Dry Eye is a very common symptom of a large number of patients of the current generation.
It is caused by multiple factors, the commonest being the increasing use of digital devices e.g. mobile phones, computers, tablets etc.
How do I know if I have dry eyes?
The symptoms vary from patient to patient. Often, patients actually feel the dryness of the eyes. Some people complain of pricking sensation, irritation, watering, burning, dull pain or dragging pull on the eyes, and heaviness.
My eyes are watering but my eye specialist says I have dry eyes.
Often when your eyes are dry, they reflexly produce watering as a defence mechanism.
Occasionally patients may complain of whitish discharge/ clumpy discharge accumulated at the corners of the eye. This is the mucous being produced by the eye in response to dryness.
Sometimes dry eyes is accompanied by allergy in the eyes. Such people also may have watery eyes.
What do tears contain?
The tear film is made up of 2 main layers- 1 is the watery layer, which actually consists of predominantly water content mixed with electrolytes and other defence proteins, and lies in contact with the front surface of the eye. This water content is produced by the tear glands of the eye called Lacrimal glands. And over that is a layer of oil which is produced by oil glands of the eyelids called Meibomian Glands. These glands produce oily secretions which prevent the evaporation of the water content of the tears.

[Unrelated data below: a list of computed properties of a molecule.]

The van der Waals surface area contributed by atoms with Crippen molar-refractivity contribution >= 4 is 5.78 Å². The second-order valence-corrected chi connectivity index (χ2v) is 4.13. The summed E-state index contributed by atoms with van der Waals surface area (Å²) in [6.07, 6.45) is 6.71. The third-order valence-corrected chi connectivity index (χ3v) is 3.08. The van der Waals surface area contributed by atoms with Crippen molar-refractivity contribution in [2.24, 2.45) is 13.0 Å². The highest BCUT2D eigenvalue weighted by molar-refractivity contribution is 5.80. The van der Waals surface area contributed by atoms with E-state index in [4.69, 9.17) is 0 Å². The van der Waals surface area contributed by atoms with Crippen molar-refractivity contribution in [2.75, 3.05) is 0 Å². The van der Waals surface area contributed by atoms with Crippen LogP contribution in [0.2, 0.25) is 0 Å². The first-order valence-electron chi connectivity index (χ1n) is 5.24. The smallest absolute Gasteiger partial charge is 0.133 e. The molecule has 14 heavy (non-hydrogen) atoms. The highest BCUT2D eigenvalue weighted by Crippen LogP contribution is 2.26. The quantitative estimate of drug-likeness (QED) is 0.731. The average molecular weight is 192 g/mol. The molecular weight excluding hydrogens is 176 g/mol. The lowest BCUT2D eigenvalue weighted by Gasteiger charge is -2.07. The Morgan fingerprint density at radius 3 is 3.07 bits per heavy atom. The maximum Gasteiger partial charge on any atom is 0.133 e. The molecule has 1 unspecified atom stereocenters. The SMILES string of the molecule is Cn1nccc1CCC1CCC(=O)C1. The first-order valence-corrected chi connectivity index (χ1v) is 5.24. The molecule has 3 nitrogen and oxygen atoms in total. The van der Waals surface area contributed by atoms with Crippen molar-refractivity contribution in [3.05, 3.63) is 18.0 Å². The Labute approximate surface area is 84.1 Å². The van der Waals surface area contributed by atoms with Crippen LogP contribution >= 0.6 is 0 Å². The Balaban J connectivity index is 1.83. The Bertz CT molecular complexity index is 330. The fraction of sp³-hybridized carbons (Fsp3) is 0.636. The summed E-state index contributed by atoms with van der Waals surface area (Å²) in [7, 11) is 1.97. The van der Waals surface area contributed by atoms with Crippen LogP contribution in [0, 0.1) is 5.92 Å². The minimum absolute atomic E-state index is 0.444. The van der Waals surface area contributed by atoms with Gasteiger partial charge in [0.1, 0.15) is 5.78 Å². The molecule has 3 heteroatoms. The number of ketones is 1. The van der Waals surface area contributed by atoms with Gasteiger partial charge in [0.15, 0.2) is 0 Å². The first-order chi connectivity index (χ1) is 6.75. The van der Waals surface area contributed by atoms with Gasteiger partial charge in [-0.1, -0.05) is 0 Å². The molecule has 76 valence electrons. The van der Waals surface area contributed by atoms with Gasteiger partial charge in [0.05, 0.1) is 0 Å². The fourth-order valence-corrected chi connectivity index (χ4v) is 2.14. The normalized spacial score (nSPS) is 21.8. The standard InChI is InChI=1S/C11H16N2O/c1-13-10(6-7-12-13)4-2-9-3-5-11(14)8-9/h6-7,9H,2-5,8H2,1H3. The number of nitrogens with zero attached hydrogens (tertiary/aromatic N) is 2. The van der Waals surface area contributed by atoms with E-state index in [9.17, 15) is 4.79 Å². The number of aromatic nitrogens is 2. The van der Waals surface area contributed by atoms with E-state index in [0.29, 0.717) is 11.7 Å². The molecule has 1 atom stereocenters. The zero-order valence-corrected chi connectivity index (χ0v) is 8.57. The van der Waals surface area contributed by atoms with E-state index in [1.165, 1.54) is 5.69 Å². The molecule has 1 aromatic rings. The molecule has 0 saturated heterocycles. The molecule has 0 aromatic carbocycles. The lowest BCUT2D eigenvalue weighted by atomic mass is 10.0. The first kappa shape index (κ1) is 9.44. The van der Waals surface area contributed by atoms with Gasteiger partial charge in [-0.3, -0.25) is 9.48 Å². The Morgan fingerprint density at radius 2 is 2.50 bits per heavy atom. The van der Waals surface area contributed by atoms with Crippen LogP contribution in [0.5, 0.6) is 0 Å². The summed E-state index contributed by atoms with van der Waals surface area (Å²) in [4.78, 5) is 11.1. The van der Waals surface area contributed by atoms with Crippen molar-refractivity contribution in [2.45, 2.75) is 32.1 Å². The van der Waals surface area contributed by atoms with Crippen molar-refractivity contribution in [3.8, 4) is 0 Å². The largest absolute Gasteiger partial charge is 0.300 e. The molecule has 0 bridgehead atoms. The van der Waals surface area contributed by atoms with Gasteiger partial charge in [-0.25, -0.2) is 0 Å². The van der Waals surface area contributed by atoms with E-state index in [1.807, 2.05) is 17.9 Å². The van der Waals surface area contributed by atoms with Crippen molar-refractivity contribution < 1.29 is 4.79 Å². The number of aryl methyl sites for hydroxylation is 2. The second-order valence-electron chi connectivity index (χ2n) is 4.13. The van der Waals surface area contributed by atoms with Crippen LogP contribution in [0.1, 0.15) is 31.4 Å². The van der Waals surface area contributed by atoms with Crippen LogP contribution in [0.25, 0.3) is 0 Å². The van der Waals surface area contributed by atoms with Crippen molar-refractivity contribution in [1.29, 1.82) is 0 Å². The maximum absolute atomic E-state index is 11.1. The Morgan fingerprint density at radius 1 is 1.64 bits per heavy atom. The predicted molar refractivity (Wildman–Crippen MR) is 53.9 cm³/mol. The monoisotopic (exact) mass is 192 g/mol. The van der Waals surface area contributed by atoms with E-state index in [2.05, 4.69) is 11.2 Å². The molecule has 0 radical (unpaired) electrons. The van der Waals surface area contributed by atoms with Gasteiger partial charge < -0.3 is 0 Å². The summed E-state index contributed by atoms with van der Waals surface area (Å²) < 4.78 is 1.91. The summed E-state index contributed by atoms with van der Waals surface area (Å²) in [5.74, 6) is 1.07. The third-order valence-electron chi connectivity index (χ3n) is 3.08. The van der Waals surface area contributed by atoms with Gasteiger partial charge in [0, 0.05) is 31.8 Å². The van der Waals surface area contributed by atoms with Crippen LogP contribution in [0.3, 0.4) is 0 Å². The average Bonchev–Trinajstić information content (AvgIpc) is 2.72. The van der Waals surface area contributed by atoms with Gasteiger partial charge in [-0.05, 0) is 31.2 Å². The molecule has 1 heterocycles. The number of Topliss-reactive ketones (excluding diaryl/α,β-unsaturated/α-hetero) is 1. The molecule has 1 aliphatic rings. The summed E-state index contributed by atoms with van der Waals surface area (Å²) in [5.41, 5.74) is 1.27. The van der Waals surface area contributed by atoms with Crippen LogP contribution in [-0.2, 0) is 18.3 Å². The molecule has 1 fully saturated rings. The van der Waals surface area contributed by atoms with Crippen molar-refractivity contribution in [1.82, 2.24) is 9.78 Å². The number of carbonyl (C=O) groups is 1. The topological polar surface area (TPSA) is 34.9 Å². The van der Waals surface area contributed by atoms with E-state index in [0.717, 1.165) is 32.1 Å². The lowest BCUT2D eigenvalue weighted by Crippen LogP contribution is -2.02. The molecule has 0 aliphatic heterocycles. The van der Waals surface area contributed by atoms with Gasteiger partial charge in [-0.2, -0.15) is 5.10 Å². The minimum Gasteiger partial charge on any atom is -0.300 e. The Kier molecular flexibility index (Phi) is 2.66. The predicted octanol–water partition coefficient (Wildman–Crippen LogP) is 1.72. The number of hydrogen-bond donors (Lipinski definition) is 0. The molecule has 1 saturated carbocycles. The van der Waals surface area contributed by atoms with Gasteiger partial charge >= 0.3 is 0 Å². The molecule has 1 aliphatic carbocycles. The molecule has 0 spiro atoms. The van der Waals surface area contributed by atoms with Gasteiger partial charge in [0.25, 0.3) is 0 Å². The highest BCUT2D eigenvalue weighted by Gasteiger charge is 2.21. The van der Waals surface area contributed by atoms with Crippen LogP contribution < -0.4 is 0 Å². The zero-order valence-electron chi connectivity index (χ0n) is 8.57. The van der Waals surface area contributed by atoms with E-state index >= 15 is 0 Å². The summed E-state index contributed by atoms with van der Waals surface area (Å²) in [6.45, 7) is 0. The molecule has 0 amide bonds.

How does Dry eye occur?
Based on what layer is involved, there are 2 main types of dry eyes.
One in which there is actually a reduction in the production of tears. This reduction in tear production is caused by damage to the lacrimal gland that produces tears. This can occur in increased age, the effect of some drugs e.g. post-chemotherapy or after radiation therapy, and most commonly is associated with Autoimmune disorders like Rheumatoid Arthritis.
The second type is called Evaporative Dry Eye. This has a normal production of tears, but quick evaporation because of the inadequate oily layer. This is caused because of damage to Meibomian Glands. This is the COMMONEST type of dry eye. The Meibomian Glands can get stressed due to exposure to environmental dust and pollution, or getting infected or their opening on the lids getting blocked.
Can dry eyes be treated?
Yes, it can be treated, but the response depends on what type of eye dryness you have and how severe it is.
If you have dryness due to reduced tear production, this usually requires long term or permanent treatment in the form of eye drops.
If you have infected or stressed oil glands, they can be treated with warm compresses and antibiotic
ointment to treat the infected lid glands. Just a short term treatment for this may produce a significant improvement.